Why do young people go to college? In a short piece in Inside HigherEd this week entitled “A Not-So-Tidy Narrative,” Michael Horn and Bob Moesta share some of their findings, which were published this past fall in Choosing College: How to Make Better Learning Decisions Throughout Your Life (Jossey-Bass, 2019). The book explores the constellation (and complexity) of reasons that prospective students choose the college they do, and serves as a good reminder that it is about much more than “getting a job.”Continue reading
George Eliot’s novel Middlemarch was published nearly 150 years ago, in 8 installments from December 1871 to December 1872. Victorian readers would have had plenty of time to speculate on the characters’ decisions and lives as they awaited the next chapters to be published. Waiting, you see, was part of serialized reading.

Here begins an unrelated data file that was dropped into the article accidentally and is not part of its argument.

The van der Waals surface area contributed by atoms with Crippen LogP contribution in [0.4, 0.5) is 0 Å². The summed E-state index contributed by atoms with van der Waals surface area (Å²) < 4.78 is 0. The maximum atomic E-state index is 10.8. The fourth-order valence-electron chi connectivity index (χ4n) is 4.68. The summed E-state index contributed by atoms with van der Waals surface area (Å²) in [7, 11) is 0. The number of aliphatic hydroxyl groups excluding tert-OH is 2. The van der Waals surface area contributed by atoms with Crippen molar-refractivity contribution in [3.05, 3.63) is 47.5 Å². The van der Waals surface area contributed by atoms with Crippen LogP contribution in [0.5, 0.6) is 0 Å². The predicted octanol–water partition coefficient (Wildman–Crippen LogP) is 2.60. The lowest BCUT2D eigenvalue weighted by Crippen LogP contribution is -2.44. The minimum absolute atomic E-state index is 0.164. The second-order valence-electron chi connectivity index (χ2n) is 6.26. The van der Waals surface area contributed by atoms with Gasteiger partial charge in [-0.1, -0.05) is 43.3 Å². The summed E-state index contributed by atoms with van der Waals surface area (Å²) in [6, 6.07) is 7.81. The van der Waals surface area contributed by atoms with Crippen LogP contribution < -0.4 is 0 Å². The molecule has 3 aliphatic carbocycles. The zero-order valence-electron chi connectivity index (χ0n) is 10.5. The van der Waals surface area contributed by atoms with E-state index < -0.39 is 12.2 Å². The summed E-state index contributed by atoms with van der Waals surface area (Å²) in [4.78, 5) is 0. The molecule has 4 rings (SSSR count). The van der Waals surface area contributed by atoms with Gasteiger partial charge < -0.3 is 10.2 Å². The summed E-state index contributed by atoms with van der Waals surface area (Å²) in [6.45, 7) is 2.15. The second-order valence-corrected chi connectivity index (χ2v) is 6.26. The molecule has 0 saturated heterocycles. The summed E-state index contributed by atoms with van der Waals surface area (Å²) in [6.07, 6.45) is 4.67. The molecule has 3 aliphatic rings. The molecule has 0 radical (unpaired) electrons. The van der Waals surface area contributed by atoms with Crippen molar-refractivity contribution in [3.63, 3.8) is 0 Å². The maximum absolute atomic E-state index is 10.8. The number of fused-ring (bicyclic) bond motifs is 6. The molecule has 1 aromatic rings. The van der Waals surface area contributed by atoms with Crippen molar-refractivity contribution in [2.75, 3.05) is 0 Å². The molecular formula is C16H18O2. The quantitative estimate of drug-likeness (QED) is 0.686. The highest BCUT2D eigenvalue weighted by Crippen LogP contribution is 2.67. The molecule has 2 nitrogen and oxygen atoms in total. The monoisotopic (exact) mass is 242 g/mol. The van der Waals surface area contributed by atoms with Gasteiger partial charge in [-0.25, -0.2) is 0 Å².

Taking a year to read a novel is an elusive experience for contemporary life centered on binge watching serial television or listening to episodic podcasts. Immersion has its place, certainly, in a world that is fragmented and demanding, but reading over a period of time affords insight and transformation that compressed immersion does not.
“What is the quality of your waiting?” I once heard a spiritual leader ask. Academic calendars don’t encourage waiting but our vocational discernment clocks, which should be set for a longer, more deliberate reflection, can. The quality of our waiting can allow us to respond with purpose.
Middlemarch is a novel about vocation—some might even argue, the novel about vocation. It portrays life slowly unfolding before us. Many have seen the novel as a guide to deliberating a professional path, to navigating adulthood, to choosing a marriage partner, to surviving small-town life. More broadly, a recent BBC poll ranked Middlemarch as the greatest British novel. Continue reading